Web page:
The Joy of Home

Our homes are our refuge, now more than ever. As we shelter in place, we are given the unique opportunity to slow down and focus on what’s truly important in our lives, to assess our values, and to live with greater intention. Although our world has become restricted in ways that most of us have never experienced before, we can embrace this challenging time and view it as a chance to enjoy our homes in new ways, connect with our families and friends, and support our greater community. We must find the beauty in everyday life and recognize the sacred in it all. 

Family is the heart of the home, and for so many of us, we commune in the kitchen or around the table to eat, talk, or play games. We are fueled and uplifted by connection with our family and friends. In this time of isolation, it is imperative that we continue to nurture our need for togetherness and create lasting memories within our homes. One way to do this is to plan a Skype or Facetime dinner date with friends or family members who are far away. Set a beautiful table, grab a bottle of wine, and enjoy an evening together. 

Your dining table may be known for its lively dinner conversations, but during isolation, it can also serve as the perfect place to have a seat and meaningfully bridge the distance with those you love. In this time of electronic connectivity, we often neglect to take the slow approach to communicating with our loved ones. Write letters. Send cards. Encourage your kids to draw pictures or write to your extended family and friends. When our worlds are confined to our homes, the mailbox can bring us unexpected joy and connection.  

Spending a lot of time at home can really bring things into focus. Over time, our homes become a repository for our lives, and before we know it, we are burdened by things that no longer serve us. Take this time to evaluate the things you are holding onto and why. Sometimes less is more. Clearing out unused things not only helps declutter your home, but it also provides an opportunity to reflect on the things you do value and relive cherished memories in the process. 

Although we may be confined to our homes, the world is at our fingertips. Take this opportunity to learn and grow. Feed your soul. Take a virtual tour of a museum or learn a new language. Enlist your friends and family to join you in this process of discovery. We may be physically apart, but we are better and stronger when we do things together.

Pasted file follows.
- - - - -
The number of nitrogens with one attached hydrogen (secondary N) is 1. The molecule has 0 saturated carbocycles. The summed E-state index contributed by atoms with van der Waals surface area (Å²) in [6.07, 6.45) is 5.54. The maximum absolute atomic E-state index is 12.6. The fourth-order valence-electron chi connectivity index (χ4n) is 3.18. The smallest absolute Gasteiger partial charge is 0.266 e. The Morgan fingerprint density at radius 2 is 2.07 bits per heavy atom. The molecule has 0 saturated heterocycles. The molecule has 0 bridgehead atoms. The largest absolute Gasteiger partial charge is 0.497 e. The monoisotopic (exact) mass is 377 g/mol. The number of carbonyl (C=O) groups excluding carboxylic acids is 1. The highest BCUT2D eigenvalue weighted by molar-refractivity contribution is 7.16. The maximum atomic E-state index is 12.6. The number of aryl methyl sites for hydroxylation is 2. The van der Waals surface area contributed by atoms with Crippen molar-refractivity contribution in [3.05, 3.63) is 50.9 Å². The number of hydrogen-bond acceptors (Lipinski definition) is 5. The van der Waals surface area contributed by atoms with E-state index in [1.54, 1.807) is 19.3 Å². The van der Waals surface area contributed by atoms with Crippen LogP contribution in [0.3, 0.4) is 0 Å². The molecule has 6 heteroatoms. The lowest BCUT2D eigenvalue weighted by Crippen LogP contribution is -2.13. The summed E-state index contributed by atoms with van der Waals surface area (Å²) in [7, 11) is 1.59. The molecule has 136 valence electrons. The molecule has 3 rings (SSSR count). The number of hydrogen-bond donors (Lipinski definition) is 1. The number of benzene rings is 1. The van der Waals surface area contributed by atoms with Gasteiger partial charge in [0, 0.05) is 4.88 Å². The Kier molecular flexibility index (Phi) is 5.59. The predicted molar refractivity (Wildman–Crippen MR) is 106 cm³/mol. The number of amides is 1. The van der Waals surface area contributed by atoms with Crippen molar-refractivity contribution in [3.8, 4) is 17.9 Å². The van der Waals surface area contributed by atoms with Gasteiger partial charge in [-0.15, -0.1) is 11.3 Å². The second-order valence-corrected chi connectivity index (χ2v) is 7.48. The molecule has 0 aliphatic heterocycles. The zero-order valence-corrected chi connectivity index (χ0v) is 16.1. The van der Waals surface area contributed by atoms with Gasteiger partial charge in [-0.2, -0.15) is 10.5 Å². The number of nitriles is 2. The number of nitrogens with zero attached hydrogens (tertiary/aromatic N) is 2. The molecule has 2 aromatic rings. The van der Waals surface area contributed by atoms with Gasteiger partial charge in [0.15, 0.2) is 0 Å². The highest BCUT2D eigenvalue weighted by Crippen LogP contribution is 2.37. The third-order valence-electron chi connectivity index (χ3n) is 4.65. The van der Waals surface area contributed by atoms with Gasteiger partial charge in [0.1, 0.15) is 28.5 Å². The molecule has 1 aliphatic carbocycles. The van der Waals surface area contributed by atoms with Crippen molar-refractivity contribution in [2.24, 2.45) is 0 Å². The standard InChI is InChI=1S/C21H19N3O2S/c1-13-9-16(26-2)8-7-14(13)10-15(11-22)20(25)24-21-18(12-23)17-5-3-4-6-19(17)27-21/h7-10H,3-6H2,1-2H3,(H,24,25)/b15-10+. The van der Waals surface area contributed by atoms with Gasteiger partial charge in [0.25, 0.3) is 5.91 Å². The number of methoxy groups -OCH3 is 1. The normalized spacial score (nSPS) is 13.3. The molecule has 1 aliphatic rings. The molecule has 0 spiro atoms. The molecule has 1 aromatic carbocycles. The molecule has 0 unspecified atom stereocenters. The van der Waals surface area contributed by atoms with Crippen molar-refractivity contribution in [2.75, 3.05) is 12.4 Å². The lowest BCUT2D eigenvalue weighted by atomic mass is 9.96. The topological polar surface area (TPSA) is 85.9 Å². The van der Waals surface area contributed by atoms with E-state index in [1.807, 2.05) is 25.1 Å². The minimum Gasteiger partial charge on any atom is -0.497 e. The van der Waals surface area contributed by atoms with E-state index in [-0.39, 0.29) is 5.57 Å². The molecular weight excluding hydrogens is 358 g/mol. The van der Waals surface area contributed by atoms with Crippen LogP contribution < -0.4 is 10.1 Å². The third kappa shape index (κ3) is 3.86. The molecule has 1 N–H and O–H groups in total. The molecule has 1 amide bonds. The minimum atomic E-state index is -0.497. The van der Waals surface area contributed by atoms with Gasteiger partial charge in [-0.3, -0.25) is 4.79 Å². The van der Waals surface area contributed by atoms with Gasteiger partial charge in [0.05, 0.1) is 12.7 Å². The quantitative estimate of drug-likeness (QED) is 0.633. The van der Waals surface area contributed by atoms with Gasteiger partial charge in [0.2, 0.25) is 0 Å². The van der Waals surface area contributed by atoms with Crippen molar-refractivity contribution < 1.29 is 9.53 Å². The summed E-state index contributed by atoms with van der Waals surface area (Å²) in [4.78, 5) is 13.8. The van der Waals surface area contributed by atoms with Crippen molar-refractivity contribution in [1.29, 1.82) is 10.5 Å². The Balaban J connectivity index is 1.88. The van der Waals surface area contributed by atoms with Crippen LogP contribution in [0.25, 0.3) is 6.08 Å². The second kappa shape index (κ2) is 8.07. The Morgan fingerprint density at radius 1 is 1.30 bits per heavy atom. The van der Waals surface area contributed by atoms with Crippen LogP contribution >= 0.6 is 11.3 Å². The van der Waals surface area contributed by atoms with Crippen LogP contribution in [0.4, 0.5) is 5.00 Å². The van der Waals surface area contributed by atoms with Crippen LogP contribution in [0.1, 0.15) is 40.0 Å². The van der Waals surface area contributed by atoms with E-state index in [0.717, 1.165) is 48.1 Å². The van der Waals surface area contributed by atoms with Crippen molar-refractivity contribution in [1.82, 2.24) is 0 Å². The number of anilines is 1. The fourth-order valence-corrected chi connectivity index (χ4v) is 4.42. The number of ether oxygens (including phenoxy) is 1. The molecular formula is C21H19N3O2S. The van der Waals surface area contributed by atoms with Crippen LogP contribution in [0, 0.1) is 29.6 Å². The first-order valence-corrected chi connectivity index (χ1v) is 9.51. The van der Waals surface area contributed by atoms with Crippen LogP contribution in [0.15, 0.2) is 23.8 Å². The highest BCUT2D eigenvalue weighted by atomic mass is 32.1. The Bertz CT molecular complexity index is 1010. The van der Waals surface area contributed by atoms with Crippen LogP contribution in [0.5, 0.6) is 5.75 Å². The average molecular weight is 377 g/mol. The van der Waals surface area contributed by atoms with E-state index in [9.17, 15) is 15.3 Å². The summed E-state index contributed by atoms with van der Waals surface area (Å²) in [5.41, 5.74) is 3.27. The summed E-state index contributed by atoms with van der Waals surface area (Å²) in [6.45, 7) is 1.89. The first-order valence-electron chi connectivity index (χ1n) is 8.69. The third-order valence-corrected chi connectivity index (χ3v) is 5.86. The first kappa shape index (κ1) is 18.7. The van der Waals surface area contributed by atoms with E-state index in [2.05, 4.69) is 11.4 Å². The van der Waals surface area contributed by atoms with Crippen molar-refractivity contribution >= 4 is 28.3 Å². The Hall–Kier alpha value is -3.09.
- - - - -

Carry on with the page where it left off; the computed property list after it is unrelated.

Please join us next week to peruse our couch chronicles and our favorite items to have on hand during a lockdown.

SRI Celebrates International Women’s Day

On this International Women’s Day, we encourage you to join us in celebrating the achievements and accomplishments of women, reflecting on how far we’ve come, and recognizing that the fight for equality is an ongoing one. At Snake River Interiors, we are an all-women team that is passionate about design and our shared goal of bringing beautiful and thoughtfully designed homes to those families with whom we work. Although we hail from different backgrounds and have had vastly different life experiences, our team shares a common aspiration—to do our best work, while continuously learning and growing as professionals and women. We are mothers, daughters, sisters, wives, aunts and colleagues, and we are powerful beyond measure in all aspects of our lives, both as individuals and as a team. When women get together, we can move mountains! And we can also design your dream home.   

On this special day, we’re celebrating women working together and creating an environment where everyone can thrive, by reflecting on the power that comes from working on an all-women team. Meet the women of SRI: 

Elisa Chambers, Owner and Principal Designer 

“I didn’t start out with the intention of having an all-women team–it happened organically. But it makes sense: Women are incredibly strong and capable.  They take care of each other in the workplace, in the home and out in the world, because they are empathetic and nurturing. Thanks to these qualities, women create productive and effective work environments, where every member of the team is empowered to grow and succeed.” 

Cheryl Askegreen, Textile Librarian 

“Working on an all women team gives us a unique advantage of open collaboration in which each designer’s voice is heard. The comfortable atmosphere fosters creativity, as we all work to support each other in creating an artistic vision for each project.” 

Christine Baum, Interior Designer 

“There is a great joy that comes from working on an all-women team. Women are not only smart and skilled, but also thoughtful and caring. Our natural strengths in nurturing others, combined with our strong work ethic and professionalism, create a work environment where individuals feel challenged, encouraged and supported.” 

Carmen Bonilla, HR and Office Manager